Can this Stanford Professor Turn the Pentagon into a Lean Startup?


Steve Blank is part of a team teaching a class called "Hacking for Defense" at Stanford University’s engineering school.

Entrepreneurial heavyweight Steve Blank thinks the “lean startup” methodology -- in which new businesses rapidly experiment and gather feedback before executing any plans -- could help solve the nation’s most pressing defense problems.

Blank, who developed the Lean Launchpad course taught at Stanford University, wants to bridge the geographic and cultural gap between Silicon Valley and the Pentagon. This spring, he and a team of retired military officers plan to teach a class called “Hacking for Defense” at Stanford's engineering school, in which students will focus on challenges volunteered by Defense Department and intelligence community end users.

Students, who apply in teams to work on one of four challenges, will present hypotheses each week to representatives from the defense and intelligence communities, Blank told Nextgov. The idea is to rapidly iterate, pivot and build minimum viable prototypes --  all tenets of the lean startup methodology.

Blank said he thinks some tech-focused students would be more likely to volunteer for national service if there were shorter-term opportunities, other than programs such as AmeriCorps, Teach for America, the Peace Corps or the military’s ROTC.

 “I realized, what if we went to the DOD or the intelligence community and said, ‘Give us some problems and in fact, we could have the best and brightest students working on [them] and we could give you prototypes in eight weeks,'" he said. 

This is one of many recent attempts to marry Silicon Valley’s culture of experimentation and risk taking with DOD. Last year, for instance, Defense Secretary Ash Carter announced the Pentagon planned to open an outpost in Silicon Valley to tap into the region’s concentration of technology talent.

“Hacking for Defense” challenges include building a wearable system that would let divers monitor their physiological condition while underwater; creating virtual assistance to help foreign national military and law enforcement “counter improvised threats"; and designing an app for communication between international organizations, such as the United Nations, federal agencies such as the Federal Emergency Management Agency, as well as state and local or civilian populations, especially during disaster response.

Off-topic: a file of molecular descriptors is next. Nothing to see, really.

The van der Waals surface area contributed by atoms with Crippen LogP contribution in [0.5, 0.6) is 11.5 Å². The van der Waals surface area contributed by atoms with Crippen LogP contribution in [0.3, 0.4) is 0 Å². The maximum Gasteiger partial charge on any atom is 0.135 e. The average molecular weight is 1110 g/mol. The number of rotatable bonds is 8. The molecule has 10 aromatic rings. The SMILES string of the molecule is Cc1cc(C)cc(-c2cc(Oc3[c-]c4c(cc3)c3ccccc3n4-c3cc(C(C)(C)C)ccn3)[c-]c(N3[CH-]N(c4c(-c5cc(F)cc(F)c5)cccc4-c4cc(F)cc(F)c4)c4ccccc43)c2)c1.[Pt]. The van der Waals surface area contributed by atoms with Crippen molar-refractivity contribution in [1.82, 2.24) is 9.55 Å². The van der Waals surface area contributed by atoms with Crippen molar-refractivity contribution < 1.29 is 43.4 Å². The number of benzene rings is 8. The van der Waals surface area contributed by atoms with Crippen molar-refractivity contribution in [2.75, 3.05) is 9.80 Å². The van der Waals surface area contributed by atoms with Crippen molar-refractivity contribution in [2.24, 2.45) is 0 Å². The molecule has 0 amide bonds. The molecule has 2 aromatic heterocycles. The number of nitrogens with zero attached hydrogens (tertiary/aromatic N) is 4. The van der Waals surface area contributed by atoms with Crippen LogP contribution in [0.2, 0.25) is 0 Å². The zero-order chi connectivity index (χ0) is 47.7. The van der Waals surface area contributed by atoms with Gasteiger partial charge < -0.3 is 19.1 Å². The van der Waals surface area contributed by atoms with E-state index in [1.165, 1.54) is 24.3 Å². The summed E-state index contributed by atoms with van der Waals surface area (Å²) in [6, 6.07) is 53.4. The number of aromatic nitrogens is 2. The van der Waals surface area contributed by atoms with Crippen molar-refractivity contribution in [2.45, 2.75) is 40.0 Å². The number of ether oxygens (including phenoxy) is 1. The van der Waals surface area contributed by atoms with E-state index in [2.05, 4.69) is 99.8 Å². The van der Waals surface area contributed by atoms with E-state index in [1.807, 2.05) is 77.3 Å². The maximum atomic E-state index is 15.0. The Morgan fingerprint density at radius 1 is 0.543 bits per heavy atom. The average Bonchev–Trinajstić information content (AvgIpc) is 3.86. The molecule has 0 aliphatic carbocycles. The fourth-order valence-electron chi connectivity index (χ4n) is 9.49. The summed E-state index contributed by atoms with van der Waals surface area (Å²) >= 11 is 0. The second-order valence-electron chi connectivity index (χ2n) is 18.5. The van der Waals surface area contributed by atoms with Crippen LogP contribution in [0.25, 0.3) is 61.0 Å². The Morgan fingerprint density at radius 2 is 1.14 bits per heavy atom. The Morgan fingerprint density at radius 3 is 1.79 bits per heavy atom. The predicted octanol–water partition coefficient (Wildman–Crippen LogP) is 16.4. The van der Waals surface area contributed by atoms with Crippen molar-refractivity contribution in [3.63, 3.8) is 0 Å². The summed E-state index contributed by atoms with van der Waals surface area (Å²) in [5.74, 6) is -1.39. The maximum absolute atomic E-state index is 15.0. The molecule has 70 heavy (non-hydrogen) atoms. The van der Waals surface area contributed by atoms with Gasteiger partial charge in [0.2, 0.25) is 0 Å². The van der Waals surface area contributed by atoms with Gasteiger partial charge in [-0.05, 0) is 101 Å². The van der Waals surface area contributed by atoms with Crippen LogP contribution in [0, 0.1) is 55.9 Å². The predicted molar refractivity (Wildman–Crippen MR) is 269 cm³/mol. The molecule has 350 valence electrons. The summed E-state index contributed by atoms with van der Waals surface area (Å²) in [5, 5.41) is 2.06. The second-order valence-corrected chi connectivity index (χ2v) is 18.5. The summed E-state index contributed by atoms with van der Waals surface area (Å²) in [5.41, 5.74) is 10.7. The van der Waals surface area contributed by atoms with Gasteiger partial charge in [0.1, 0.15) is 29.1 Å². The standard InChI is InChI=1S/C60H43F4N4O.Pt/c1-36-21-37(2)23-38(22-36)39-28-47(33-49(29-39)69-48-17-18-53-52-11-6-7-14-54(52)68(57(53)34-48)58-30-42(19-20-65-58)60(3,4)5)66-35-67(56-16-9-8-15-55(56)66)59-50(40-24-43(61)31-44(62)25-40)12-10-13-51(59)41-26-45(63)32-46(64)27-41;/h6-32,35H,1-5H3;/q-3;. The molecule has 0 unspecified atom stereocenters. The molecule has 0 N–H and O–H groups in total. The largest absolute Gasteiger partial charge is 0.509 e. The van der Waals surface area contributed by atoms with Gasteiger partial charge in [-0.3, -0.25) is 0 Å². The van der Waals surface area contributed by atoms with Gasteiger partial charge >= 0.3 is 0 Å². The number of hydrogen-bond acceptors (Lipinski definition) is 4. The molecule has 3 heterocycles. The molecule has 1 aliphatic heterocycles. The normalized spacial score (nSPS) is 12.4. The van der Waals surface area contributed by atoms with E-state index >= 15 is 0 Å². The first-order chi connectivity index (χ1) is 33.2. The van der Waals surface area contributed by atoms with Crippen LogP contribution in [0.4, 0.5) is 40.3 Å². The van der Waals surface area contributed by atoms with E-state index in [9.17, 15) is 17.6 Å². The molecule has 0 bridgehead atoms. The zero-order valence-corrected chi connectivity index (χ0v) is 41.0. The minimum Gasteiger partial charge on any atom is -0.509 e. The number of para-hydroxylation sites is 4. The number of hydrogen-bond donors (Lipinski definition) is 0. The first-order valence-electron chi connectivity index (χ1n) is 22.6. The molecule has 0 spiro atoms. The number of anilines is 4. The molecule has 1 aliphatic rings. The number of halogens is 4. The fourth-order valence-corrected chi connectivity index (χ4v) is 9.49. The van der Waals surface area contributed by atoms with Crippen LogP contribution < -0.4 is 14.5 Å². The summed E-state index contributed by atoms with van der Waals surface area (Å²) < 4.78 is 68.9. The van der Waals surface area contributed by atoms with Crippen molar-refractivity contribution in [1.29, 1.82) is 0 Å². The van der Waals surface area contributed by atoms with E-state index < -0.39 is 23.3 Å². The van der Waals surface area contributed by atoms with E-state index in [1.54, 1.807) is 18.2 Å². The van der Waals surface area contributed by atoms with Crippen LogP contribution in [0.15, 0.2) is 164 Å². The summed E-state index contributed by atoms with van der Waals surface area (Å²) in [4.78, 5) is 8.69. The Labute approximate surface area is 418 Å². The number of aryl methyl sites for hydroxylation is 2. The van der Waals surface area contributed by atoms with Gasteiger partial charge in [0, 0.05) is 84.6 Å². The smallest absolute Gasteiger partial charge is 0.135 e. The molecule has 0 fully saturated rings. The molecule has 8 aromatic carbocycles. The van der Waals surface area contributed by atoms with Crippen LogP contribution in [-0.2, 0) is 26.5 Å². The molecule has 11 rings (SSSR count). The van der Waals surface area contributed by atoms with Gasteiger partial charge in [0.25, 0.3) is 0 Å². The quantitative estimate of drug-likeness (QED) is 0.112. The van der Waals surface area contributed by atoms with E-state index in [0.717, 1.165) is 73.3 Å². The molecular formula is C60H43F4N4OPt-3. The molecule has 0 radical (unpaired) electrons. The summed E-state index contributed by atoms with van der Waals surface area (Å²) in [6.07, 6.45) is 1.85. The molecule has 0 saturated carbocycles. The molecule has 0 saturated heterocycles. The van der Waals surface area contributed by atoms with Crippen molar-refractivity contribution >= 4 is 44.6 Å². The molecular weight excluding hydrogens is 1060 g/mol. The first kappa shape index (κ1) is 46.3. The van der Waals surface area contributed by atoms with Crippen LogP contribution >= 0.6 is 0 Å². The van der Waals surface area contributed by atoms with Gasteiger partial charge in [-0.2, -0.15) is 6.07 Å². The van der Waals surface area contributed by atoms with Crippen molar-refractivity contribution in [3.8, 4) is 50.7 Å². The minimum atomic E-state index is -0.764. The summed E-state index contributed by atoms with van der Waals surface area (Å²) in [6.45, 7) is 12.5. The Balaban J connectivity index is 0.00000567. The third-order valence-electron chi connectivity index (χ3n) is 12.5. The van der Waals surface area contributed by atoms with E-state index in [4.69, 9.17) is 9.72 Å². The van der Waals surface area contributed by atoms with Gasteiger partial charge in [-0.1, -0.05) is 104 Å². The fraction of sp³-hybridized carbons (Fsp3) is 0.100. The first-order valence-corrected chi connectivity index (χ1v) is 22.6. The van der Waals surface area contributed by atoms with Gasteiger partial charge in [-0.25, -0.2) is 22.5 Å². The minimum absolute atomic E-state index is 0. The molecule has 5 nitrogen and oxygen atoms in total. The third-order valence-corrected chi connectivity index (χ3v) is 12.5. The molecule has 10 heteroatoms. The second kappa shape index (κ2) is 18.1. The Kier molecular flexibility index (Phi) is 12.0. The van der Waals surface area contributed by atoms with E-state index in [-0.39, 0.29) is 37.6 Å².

“With ISIS moving at a speed that looks like a blur to us . . . there’s a continuous disruption going on where we’re not actually implementing continuous innovation,” Blank said. The defense and intelligence communities have “islands of innovation,” but they lack a “process to actually innovate and deploy . . . at speed."

Potential terrorists are also comfortable using “Telegram, Instagram, Facebook, Skype, FaceTime, YouTube, wikis, IM/chat. Targeting, assessments, technology, recipes and tactics [that] all flow at the speed of a Lean Startup,” he wrote in a blog post. “They can crowdsource designs, find components through eBay, fund through PayPal, train using virtual worlds and refine tactics, techniques and procedures using massive online gaming. All while we’re still writing a Request for a Proposal from within the U.S. government procurement and acquisition channels.”

Applications designed in the class could be viable in the private sector, too, Blank said -- the safety product for divers, for instance -- though he insists all development in the class is open source and public.

Pete Newell, a retired colonel who served as director of the Army’s Rapid Equipping Force and who is also part of the teaching team, told Nextgov military end users can actually adopt the solutions they see in student presentations or opt to work with those students through formal contracts later or offer job opportunities.

“The transition out of the class could be as simple as the [military] sponsor [saying], ‘You four students . . . we want to fly you to whatever base and we want you to expand your discussion with more users and develop it further,’” Newell said.

The class also aims to “foster the idea that the government does provide a [business] opportunity for entrepreneurs, from a commercial standpoint.”

Joe Felter, also a retired colonel and part of Blank's team, said he eventually hopes to scale the program to other universities, though Hacking for Defense is the first iteration of an experiment. He called the class a “tech ROTC,” noting, “there should be a wider array of options” for students who want to work on DOD technology programs.  

Former Secretary of Defense Bill Perry plans to advise the class, which runs between March 29 and May 31. Accepted students are expected to invest at least 15-20 hours a week.

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